"Samuel has something he'd like to share with the rest of the class,"
she says. That same smugness is heavy in her voice. Personally, I
like CJ's voice a lot, it's very low and comforting. But right now
I'd be pretty happy if she had suddenly been stricken with
laryngitis.

All eyes turn to me. Toby looks impatient, Leo faintly curious, and
Josh has suddenly perked up.

"Well? What is it, Sam?" prods Leo.

"Remember, Sam? Something you've been keeping from the rest of us for
the past couple of weeks?" CJ says, her smile laced with a threat.

"Come on, buddy, it can't be that bad," Josh says encouragingly.

"Oh yes, it can," says Toby, the voice of doom.

Leo grows edgy. "Spit it out, Sam."

Suddenly CJ's demeanor changes, her delight in punishing me melting
away, and she seems to take pity on me as I choke on my words and
avoid everyone's gazes. "Lisa and Sam separated a couple of weeks
ago. She's filing for divorce," she says softly. I throw her a
grateful look.

"*What*?" exclaims Josh. Obviously my leaving Lisa would have been
one thing, but the fact that she had the audacity to leave me first
is something else entirely.

Leo gives me a look full of sympathy. "I'm sorry to hear that, Sam."

"Thanks," I reply, somewhat inadequately.

"I'm sorry, Sam," Toby says, not looking at me. I can tell by the way
he's not making eye contact that he feels badly for me. Toby always
has a hard time dealing with other people's misery.

"Is there anything we can do for you?" asks Leo. Josh, I notice, is
still thunderstruck.

I clear my throat. "No, I'm fine, Leo. Thanks."

Josh finally finds his voice. "Why didn't you *tell* us?"

"I've already dragged him down that path, Josh," CJ says soothingly.

"I thought...I thought it wasn't a big deal," I answer.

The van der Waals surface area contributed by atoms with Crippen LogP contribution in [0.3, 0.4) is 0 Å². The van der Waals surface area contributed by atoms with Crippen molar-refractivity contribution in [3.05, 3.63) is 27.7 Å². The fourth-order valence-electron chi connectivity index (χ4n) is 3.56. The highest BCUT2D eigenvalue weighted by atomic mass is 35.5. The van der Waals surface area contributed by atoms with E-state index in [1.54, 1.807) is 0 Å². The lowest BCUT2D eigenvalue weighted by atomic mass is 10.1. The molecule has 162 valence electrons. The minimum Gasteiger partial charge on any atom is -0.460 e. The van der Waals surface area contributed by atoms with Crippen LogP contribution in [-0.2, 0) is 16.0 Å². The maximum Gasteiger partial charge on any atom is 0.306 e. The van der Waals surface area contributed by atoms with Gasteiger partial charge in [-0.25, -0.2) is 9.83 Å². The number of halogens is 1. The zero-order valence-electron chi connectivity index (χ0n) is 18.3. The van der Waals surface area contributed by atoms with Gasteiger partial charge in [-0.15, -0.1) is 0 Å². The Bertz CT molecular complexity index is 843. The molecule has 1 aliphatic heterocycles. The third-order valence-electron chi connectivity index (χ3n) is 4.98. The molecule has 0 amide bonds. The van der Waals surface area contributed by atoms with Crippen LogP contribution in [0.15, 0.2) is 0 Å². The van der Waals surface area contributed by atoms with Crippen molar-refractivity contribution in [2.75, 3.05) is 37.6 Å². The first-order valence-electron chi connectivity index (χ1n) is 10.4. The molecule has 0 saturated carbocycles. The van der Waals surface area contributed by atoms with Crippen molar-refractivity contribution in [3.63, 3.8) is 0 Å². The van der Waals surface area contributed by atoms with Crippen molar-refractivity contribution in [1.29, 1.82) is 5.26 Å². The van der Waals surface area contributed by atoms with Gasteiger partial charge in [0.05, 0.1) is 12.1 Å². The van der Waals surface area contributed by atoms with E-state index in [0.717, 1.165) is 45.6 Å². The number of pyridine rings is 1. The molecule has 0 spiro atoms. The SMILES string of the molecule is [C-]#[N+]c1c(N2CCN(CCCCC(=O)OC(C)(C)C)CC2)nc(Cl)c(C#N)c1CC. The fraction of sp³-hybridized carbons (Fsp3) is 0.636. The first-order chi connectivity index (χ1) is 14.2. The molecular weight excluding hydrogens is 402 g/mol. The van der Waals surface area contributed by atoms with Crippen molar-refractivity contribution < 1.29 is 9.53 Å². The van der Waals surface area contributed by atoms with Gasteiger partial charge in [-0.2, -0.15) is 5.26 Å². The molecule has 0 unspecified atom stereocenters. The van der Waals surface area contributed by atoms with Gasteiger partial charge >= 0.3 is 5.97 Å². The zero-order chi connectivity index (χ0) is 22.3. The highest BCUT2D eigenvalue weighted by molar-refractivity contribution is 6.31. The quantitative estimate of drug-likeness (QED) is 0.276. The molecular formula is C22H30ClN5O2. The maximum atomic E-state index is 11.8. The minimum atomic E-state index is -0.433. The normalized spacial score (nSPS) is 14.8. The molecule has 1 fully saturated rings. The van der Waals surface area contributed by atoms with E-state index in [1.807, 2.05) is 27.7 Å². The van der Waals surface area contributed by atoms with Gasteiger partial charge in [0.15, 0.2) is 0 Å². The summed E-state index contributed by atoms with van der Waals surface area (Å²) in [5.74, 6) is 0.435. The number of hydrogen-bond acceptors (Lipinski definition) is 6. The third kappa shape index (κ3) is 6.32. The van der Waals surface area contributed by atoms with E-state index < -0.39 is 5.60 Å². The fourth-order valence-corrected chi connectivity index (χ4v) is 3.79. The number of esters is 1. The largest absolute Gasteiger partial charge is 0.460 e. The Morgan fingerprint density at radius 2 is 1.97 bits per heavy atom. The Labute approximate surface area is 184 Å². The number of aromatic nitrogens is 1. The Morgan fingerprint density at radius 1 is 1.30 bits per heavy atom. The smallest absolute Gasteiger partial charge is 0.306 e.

"You thought it wasn't a big deal?" Josh repeats, incredulity thick
in his voice.

"Josh," CJ says, "we know Sam's never been the brightest."

"Is this about me?" Josh asks suddenly.

"What?" I attempt a grin, fully expecting him to crack a joke about
my marriage breaking up over Lisa's inability to come to terms with
her attraction to him. It was a long-standing joke between the two of
us, since we both knew she hated his guts.

Instead he doesn't smile back, and he says, "Are you being a martyr,
Sam?"

"What?" I am, of course, utterly stunned by his startling deductive
powers. "No, of course not."

"Then why are you just now telling us?"

"Look...Josh..." I rub my hands over my eyes. "Can you chew me out
sometime tomorrow? I'm really not up to it tonight."

"Guys? Think you can take this outside?" Leo says tactfully,
gathering up his papers. He glances at me. "Sam, let us know if we
can help you with anything. Okay?"

Josh is already pulling me out the door. CJ exits out the opposite
door, leaving us to fight our manly battle in peace, and Toby just
watches us as we go. I know he is thinking about Andy.

Out in the hallway, Josh stops and glares at me. "Sam, are we
friends?"

"What?" It seems to be my catchphrase of the day. "Of course we are.
Best friends," I add, like some teenage girl.

"Okay. Then as your best friend, can I give you a piece of advice?"

"Um, by all means."

"Martyrdom went out in the Middle Ages."

"Josh."

"Dammit, Sam! Why do you insist on convincing yourself that your
problems are smaller than everyone else's?"